'Zionism was always about building an exemplary society'

Dr. David Breakstone on why the aging World Zionist Organization, contrary to popular opinion, should continue to exist.

January 21, 2010 16:12
Dr. David Breakstone. "My job here is to be a drea

Dr. David Breakstone 311. (photo credit: Ariel Jerozolimski)


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The World Zionist Organization will turn 113 this August. And while its past may be the stuff of legend, its future is widely seen as the bleak twilight of an organization that can neither disband nor achieve anything worth the trouble.

Founded at the First Zionist Congress in Basel in 1897, the WZO was the parent organization of such bodies as the Jewish Agency and the Jewish National Fund. It was, in effect, the implementation agency for the Zionist plan to rescue the Jewish people during the bloodiest century in Jewish history. Outside North America, few Jews are not the direct products of, or directly protected by, the state and the idea to which the WZO played midwife.

But fast forward to 2010: The state is born, the Hebrew language thrives, and Jews are - more or less - safe from the whims of genocidal dictators. So what now?

In April, in honor of WZO founder Theodor Herzl's 150th birthday, the organization is mounting a spectacular cross-European trip tracing the life, political struggles and ultimate posthumous triumph of the "seer" of the Jewish home-to-be. From Paris to Basel, Vienna to Budapest and on to Jerusalem for Israel's Independence Day, this is more than just a birthday party. For the WZO, it may be about survival itself.

"This trip is either about giving Herzl the birthday present he deserves, a new and meaningful WZO, or giving the organization a respectful burial," says Dr. David Breakstone, the trip's planner. Breakstone is head of the Department for Zionist Activities in the WZO, in charge of creating a Zionist conversation in a world that is profoundly skeptical about whether the old organs of political Zionism have anything new to say.

Israel is now a self-sustaining Jewish nation. What's left to talk about? "Have you read [Herzl's 1902 utopian novel] Altneuland?" Breakstone asks. I hadn't.

"Nobody has. But that's a very important starting point" to answering the question, "because it tells us that when we talk about Zionism being not just about the founding of Israel, but about what kind of Israel we're building, then we're not inventing this as a new agenda. Making a better society, talking about the issues that face us - that is the heart of Zionism itself."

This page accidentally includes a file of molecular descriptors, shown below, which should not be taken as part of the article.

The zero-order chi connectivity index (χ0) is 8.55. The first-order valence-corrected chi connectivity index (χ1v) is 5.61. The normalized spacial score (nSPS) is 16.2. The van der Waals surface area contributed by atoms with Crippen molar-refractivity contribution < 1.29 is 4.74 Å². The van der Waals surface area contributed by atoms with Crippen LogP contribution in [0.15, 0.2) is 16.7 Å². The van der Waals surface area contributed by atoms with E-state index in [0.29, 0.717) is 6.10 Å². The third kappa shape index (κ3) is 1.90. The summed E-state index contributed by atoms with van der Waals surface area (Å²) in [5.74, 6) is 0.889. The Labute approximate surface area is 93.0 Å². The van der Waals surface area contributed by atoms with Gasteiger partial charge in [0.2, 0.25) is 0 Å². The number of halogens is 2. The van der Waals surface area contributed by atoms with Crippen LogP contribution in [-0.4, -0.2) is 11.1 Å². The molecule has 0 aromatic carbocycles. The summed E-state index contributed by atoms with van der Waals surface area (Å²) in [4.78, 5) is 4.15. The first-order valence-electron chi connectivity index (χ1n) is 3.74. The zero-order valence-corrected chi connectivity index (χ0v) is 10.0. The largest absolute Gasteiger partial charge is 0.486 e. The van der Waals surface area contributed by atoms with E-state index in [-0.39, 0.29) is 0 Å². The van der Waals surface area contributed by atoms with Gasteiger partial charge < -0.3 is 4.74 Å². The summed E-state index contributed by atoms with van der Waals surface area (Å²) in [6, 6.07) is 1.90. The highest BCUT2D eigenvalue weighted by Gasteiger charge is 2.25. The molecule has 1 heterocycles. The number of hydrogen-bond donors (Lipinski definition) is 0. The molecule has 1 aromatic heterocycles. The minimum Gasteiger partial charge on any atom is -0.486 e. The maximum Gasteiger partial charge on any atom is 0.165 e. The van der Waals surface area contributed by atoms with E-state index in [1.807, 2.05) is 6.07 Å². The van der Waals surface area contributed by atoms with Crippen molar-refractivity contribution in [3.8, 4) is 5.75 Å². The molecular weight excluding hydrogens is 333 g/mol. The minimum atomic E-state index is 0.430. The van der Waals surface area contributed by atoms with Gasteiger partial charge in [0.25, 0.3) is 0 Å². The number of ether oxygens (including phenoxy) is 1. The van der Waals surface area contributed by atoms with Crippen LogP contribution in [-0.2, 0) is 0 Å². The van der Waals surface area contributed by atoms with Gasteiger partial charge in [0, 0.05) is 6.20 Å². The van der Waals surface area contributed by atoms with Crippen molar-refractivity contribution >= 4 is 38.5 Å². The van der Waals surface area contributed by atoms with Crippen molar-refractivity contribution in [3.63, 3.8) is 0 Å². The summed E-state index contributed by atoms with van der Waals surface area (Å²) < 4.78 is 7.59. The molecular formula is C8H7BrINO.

Instead of talking only about the "crisis Zionism of [Herzl's political manifesto] Der Judenstaat - that Jews need a shelter, a safe place to live" - the WZO must start talking about "the positive Zionism of Altneuland - about creating a model society."

Breakstone's job, as he sees it, "is to prove that this goal is not new or a result of pressure from outside groups or criticism of the Zionist movement, but that it is authentic and genuine Zionism going back to Herzl himself." Zionism, Breakstone insists, is "about something good, about confronting the problems of creating a good society."

SO WHAT is Zionism's good society? "Herzl was apolitical in the sense that everybody today can claim Herzl as their own. People often say, 'If he were around today, he'd be in our party. He'd send his kids to my school,' or whatever. Maybe the blessing of his early death [in 1904 at 44] was that he was able to descend from the stage of history early," before becoming identified with one Zionist party or another.

But that doesn't mean he was not opinionated. In Altneuland he tried to tackle every foreseeable trouble the new Jewish state would encounter, from religion-state tensions to Arab minority rights to sensible public transportation policy.

Set in a glittering future 1923 and framed as a visit to the new Jewish state by two friends, one Jewish and the other Christian, Altneuland is a work bound up in the tension between a strongly universalist vision of society and a very Jewish one.

"For one thing, he internationalized Jerusalem and established there a Palace of Peace," a kind of international aid organization, Breakstone explains, "where donations are received all the time from all over the world, because people know that if they are struck by a natural disaster, they can turn to the Peace Palace in Jerusalem for aid."

Similarly, "an Arab minister sits in the government of the Jewish state." Jerusalem, in Herzl's vision, becomes a kind of universalist hub for the world.

"So is that part of Zionism? How do we understand that? Does that mean Ehud Barak's offer to share sovereignty over Jerusalem with the Palestinians is Zionism? I don't know, but we can certainly speak about it."

But Herzl was also, profoundly, a Jew.